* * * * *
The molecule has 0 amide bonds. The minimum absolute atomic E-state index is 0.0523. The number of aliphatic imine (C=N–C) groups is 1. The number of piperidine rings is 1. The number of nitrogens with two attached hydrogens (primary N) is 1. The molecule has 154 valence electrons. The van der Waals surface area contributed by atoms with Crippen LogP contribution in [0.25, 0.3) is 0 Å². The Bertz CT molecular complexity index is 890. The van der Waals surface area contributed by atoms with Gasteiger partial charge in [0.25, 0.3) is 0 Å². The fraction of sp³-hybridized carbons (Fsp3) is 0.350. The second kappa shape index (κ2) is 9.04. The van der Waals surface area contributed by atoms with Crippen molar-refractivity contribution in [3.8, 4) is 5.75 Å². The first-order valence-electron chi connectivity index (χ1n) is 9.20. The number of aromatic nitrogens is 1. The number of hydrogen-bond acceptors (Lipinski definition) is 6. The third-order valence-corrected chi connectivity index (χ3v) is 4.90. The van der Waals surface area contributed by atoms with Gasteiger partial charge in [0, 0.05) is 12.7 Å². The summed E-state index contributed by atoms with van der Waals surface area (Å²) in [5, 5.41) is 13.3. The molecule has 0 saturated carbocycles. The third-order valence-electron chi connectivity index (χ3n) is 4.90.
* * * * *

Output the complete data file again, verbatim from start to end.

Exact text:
The molecule has 0 amide bonds. The minimum absolute atomic E-state index is 0.0523. The number of aliphatic imine (C=N–C) groups is 1. The number of piperidine rings is 1. The number of nitrogens with two attached hydrogens (primary N) is 1. The molecule has 154 valence electrons. The van der Waals surface area contributed by atoms with Crippen LogP contribution in [0.25, 0.3) is 0 Å². The Bertz CT molecular complexity index is 890. The van der Waals surface area contributed by atoms with Gasteiger partial charge in [0.25, 0.3) is 0 Å². The fraction of sp³-hybridized carbons (Fsp3) is 0.350. The second kappa shape index (κ2) is 9.04. The van der Waals surface area contributed by atoms with Crippen molar-refractivity contribution in [3.8, 4) is 5.75 Å². The first-order valence-electron chi connectivity index (χ1n) is 9.20. The number of aromatic nitrogens is 1. The number of hydrogen-bond acceptors (Lipinski definition) is 6. The third-order valence-corrected chi connectivity index (χ3v) is 4.90. The van der Waals surface area contributed by atoms with Gasteiger partial charge in [0, 0.05) is 12.7 Å². The summed E-state index contributed by atoms with van der Waals surface area (Å²) in [5, 5.41) is 13.3. The molecule has 0 saturated carbocycles. The third-order valence-electron chi connectivity index (χ3n) is 4.90.